Galen: Two Bibliographical Demonstrations, by James Finlayson
When I am stuck and not able to get books from the library or even get very much through the mail, it is worthwhile to find odd and old books that one can read that provide insight into questions one is interested in. Galen is one of the more fascinating figures of the ancient world as a philosopher as well as a physician whose interest included a great deal of interaction with other thinkers and ways of thinking of the age. This book was apparently part of the efforts by a Scottish physician to make Galen better known through investigating those writings of Galen’s that were available for other doctors and surgeons in Glasgow’s faculty. The book is certainly successful at pointing out Galen’s thinking and also demonstrating some of the historiographical questions that people have about Galen concerning his relationship with Christianity and with the medical practices of his times in the second century AD. Since Galen’s writings are not easy to find even now nor are they well known, this book is a short one that does a valuable service in making an obscure but important thinker more familiar to a wider audience, and that is always something to celebrate.
Coming in at 56 pages, including its title page, this is not a long book at all. It is really a bibliographical essay that is dressed up as a small book, but it is not the worse for it. The author begins his discussion of Galen by commenting on the fact that Galen’s writings are not often available in translation and are very uncommon, something that remains true today for those of us who are interested in finding out what Galen had to say about creativity, to take an example not at random. The author has much to say about Galen’s relationship with Christianity as well as with other schools of medicine, showing that he was very critical of the school of Hippocrates while being fond of the man himself, and also being a noted intelligent design thinker. The second part of the small book is mostly dedicated to talking about the practices and theories of medicine in various types that Galen involved himself in, showing himself to have been a very complex and wide-ranging practitioner as well as scholar, making this book a good introduction to the man and his thinking.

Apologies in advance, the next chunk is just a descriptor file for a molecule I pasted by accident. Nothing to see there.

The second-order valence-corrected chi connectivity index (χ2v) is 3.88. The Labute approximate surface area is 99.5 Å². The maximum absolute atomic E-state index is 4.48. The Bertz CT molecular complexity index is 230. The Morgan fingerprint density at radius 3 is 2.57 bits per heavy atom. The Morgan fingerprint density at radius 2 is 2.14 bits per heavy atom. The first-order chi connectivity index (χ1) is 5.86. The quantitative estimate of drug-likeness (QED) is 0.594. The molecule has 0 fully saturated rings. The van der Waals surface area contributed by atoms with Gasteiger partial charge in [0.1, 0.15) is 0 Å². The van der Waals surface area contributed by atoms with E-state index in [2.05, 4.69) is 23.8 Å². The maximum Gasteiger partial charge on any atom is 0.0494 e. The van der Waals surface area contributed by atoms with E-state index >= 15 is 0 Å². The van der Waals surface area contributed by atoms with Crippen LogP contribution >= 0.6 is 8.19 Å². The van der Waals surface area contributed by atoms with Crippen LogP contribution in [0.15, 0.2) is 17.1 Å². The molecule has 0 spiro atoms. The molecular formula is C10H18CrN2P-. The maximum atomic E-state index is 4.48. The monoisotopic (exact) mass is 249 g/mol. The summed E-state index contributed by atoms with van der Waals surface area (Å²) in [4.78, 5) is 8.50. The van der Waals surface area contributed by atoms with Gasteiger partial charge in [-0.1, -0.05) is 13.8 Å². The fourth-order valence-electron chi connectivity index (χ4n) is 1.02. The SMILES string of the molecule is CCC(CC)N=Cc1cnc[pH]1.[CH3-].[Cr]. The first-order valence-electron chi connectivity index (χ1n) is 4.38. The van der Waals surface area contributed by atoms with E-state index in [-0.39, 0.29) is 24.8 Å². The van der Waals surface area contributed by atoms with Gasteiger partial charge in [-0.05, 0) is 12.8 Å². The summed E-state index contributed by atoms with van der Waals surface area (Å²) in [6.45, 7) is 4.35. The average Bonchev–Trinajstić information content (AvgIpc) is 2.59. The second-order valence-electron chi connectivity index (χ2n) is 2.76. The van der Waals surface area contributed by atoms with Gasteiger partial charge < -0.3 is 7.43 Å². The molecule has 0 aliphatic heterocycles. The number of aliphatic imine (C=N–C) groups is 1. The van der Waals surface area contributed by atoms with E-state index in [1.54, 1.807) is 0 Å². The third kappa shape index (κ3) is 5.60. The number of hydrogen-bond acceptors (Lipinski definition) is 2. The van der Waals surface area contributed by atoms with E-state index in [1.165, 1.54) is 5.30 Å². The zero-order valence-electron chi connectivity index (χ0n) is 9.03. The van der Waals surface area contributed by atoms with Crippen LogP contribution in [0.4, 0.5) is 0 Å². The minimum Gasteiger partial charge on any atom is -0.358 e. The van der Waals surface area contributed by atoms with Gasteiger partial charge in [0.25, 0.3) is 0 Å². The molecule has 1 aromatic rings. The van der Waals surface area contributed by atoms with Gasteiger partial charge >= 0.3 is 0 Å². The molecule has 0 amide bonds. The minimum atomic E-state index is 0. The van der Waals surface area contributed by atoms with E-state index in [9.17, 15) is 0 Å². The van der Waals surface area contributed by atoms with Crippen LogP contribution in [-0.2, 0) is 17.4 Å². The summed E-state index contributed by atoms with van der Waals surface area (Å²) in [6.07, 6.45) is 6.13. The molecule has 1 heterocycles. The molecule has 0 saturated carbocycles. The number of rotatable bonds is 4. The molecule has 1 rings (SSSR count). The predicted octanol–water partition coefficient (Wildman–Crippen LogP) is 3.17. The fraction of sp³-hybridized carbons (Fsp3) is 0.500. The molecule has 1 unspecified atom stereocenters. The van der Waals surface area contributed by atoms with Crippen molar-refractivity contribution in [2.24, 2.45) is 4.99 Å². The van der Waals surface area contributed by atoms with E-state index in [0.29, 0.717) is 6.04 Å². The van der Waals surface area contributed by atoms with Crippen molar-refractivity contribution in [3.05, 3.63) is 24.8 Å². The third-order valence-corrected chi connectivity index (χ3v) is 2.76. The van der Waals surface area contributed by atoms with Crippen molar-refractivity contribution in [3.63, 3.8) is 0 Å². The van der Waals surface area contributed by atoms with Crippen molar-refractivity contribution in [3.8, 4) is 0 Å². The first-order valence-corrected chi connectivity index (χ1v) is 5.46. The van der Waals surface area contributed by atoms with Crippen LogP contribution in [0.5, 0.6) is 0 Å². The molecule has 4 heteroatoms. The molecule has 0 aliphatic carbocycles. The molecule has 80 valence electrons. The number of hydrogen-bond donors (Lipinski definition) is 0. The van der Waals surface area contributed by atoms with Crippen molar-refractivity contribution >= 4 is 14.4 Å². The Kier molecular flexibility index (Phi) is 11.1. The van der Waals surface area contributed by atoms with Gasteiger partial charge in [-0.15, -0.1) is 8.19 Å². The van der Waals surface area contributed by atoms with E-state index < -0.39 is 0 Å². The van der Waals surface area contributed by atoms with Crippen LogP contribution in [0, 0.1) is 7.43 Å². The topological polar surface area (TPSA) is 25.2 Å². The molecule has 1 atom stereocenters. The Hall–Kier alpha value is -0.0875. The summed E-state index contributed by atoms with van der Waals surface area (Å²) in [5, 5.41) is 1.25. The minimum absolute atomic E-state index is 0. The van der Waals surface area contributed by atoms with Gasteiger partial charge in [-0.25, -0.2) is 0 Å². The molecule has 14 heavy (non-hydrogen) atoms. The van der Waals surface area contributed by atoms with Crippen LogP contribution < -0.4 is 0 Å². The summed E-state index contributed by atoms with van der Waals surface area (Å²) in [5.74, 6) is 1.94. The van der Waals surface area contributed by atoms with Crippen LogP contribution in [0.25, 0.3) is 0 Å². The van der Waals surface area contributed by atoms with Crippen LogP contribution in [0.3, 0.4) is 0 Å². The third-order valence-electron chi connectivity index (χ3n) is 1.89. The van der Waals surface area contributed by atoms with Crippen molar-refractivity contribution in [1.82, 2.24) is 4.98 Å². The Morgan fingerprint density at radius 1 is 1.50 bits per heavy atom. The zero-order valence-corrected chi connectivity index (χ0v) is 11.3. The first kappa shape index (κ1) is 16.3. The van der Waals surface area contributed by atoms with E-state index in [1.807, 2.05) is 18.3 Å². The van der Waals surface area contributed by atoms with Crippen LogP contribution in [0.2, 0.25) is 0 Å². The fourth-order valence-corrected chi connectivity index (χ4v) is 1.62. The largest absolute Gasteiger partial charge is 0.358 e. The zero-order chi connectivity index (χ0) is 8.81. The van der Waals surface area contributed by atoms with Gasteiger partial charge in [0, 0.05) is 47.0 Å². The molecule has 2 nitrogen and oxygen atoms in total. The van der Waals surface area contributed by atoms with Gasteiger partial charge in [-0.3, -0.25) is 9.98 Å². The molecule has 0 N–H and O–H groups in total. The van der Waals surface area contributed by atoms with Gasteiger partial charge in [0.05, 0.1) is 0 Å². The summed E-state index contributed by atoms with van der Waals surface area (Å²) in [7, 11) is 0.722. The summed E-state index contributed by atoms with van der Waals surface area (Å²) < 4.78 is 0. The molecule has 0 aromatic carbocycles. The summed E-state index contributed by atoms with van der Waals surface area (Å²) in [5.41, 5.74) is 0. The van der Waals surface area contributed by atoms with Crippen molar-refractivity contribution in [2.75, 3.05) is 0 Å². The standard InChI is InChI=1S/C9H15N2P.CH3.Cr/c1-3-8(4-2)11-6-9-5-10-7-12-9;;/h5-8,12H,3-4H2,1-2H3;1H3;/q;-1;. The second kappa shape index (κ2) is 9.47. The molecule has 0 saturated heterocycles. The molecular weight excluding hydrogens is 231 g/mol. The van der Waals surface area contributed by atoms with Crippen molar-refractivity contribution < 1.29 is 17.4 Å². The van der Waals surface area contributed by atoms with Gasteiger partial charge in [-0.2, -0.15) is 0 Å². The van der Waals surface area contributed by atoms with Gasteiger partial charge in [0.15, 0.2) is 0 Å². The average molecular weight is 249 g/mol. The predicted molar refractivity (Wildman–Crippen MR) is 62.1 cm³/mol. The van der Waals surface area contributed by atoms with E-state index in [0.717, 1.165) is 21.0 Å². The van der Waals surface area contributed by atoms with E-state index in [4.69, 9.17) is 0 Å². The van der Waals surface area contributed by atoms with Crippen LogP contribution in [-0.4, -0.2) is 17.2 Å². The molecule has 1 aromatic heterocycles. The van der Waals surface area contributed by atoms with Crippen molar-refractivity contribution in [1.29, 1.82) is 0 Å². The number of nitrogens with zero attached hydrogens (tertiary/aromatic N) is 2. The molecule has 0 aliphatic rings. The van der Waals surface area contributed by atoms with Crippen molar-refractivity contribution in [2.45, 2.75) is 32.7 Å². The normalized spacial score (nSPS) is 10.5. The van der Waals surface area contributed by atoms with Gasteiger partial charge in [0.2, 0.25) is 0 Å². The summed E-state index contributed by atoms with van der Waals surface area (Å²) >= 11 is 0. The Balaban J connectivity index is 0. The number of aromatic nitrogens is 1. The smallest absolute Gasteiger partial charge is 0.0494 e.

This book is written without a lot of flash or polish, but one of the best things about the book that can be said is that the author has a point to make and makes it and does not feel it necessary to fluff out the book to a large size in order to make it more appealing to publishers. While a book of this brevity would not be published in the contemporary publishing world, more than likely, at the time it was not thought to be a bad thing to write a short book when one’s subject matter is small and one wishes to only give a taste of materials and not to take up more of a reader’s time than necessary in order to accomplish one’s goal of making something known. It is to be regretted that our own writing habits encourage writers to expand a book’s length without necessarily expanding the worth of the material that is located in those pages simply because a book that is 250 pages will be taken seriously by a reader while a book of 80 pages or less likely will not be taken seriously by a publisher to have the chance to be taken seriously by the reader. Thankfully, this was not the case in the late 19th century when this book was written.